See…finally…you are onto something. You are absolutely right. The Democrats have moved to the center and have embraced Conservative values. No one is trying to keep this a secret. The PPACA is a Republican program. As is Cap and Trade. As is the Dream Act. The only people that don’t get this are Republicans. This is because what you are seemingly incapable of recognizing is that in response to this overt Democratic evolution Republicans have veered way off to the extreme. Republicans are now the radicals. Imperialistic Foreign Policy. Clinging to failed Ideological Economic Theories. Mysogeny. Xenophobia. Rejection of Science…and as Clinton said…Arithmetic.
    Finally Tsar and I agree…Obama is the only Conservative candidate in this race.

  36. sam says:

    I think Yuval Levin over at The Corner ran up the white flag, though he would never admit it:

    Clinton argued, for instance, that Democratic presidents had seen more jobs created during their terms than Republican presidents in the postwar era, which is certainly interesting…

  37. @Tsar Nicholas:

    I know you tried to be reasonable, and I hated to down-vote you for that reason, but I did it for this lie:

    You’d actually have to be brain dead to believe that Obama’s agenda in any material respect has been thwarted by Republicans. The Democrats for the first two full years of Obama’s term in essence had absolute power.

    As others have noted, “absolute power” in Washington requires 2/3 majorities in congress and a solid majority on the supreme court.

  38. Rob in CT says:

    @C. Clavin:

    I remember back in the 90s, my Republican leaning (but at the time, non-citizen) father, who listened to Rush constantly (and now claims he didn’t, or didn’t much), complaining (whining, really) that Clinton “took Republican ideas and took the credit.”

    Which, in retrospect, is pretty funny. Yay, we won on policy but a guy with a D after his name got credit for it so waaaaah.

    And I think this was interalized in a really, really unhealthy way. Hence (in part) the reaction to Obama: instant, lockstep opposition. No way was another guy with a D after his name gonna get any credit for bipartisan stuff. No way, no how.

  39. Rob in CT says:

    The Dems had the senate filibuster-free for ~7 months, IIRC. Which isn’t 2 years. Neither is it nothing.

  40. @Tsar Nicholas:

    I mean, you remember the “stimulus fight” and the “health care fight” right?

    With “absolute power” there is no “fight.”

  41. JohnMcC says:

    Back in 2001 I was watching C-SPAN. At Heritage a panel of mostly right-wing talking heads and wonks was discussing the 2000 election, Florida, Bush v Gore and such. The little conference room had — maybe — 75 or 100 people-in-suits. One speaker asked the audience a question: ‘If there were no 22d Amendment and George W Bush had run against Bill Clinton, how many here think he would have won?’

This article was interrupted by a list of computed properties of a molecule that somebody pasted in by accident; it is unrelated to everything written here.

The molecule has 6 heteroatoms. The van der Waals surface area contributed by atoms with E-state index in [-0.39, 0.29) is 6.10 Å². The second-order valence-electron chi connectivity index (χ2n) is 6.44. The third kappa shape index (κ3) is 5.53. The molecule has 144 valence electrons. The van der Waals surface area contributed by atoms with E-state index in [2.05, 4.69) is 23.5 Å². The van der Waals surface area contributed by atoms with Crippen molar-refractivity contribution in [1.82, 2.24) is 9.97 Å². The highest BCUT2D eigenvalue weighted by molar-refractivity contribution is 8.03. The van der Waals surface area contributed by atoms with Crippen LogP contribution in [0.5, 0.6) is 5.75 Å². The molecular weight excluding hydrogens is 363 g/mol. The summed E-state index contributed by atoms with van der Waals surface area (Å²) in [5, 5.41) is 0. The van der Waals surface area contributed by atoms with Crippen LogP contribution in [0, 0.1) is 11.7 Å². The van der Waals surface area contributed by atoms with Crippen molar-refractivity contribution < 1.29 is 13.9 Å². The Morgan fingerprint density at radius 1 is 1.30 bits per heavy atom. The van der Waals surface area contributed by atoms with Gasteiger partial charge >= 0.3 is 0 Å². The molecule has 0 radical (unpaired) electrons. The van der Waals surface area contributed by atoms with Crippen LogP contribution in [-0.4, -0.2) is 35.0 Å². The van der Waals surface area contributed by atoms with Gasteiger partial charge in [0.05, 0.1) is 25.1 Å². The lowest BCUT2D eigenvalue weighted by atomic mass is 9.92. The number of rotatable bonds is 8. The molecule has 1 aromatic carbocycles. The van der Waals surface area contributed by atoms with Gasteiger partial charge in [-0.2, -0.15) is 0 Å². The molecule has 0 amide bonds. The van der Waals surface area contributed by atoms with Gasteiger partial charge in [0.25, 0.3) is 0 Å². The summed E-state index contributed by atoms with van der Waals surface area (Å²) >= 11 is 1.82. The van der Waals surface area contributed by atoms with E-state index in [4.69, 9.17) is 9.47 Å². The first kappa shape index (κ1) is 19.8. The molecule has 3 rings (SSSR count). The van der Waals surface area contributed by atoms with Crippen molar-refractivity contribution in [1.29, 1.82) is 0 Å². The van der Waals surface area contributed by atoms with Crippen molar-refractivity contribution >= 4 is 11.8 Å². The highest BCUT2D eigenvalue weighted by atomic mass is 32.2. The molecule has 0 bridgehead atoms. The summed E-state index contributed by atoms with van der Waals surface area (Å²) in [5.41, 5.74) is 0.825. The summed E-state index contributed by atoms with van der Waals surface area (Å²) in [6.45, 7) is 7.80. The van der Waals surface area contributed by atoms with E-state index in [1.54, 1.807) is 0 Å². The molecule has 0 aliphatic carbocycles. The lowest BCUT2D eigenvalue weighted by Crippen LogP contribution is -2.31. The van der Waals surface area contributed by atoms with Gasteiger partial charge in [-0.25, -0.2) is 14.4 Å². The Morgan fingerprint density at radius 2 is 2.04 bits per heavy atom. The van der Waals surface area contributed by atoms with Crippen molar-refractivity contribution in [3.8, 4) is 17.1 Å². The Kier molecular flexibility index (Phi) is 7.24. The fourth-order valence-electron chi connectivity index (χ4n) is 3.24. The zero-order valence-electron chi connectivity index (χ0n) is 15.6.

Maybe 8 or 10 people raised their hands.

    He’s a flawed person (as we all are) but an amazing political force.

  42. anjin-san says:

    Early reports on jobs are looking very good. So much for the GOP “pray for unemployment” strategy. We can put it on the scrap heap next to pray for $6 gas.

    In other news, Clinton just crushed the Republicans last night. A master at the top of his game. I often remark that I am reluctant Democrat, but after watching Michelle Obama & Bill, I think I am dropping the reluctant part.

  43. anjin-san says:

    There are reports that conservative groups are pulling ads from Michigan & PA…

  44. marginoerra says:
  45. MBunge says:

    @Rob in CT: “The Dems had the senate filibuster-free for ~7 months, IIRC.”

    No, they still needed to get 60 votes for everything, it was just possible to get those 60 votes for some things. My point is that if it had only taken 50 votes plus Biden to get things through the Senate, it seems quite likely that a whole bunch of stuff would have made it into law which never even got proposed under the 60 vote requirement.

    Mike

  46. @Tsar Nicholas:

    The Democrats controlled the entire Congress from January 2007 through January 2011, inclusive.

    You are incorrect, because you are forgetting the filibuster.

    As I detailed in this post, the Democrats actually only had a 60 vote majority in the Senate for a very short period of time.

  47. C. Clavin says:

    Republicans pulling ads from Penn and Michigan? That makes a narrow path even narrower. How long before down-ticket Candidates start jumping ship?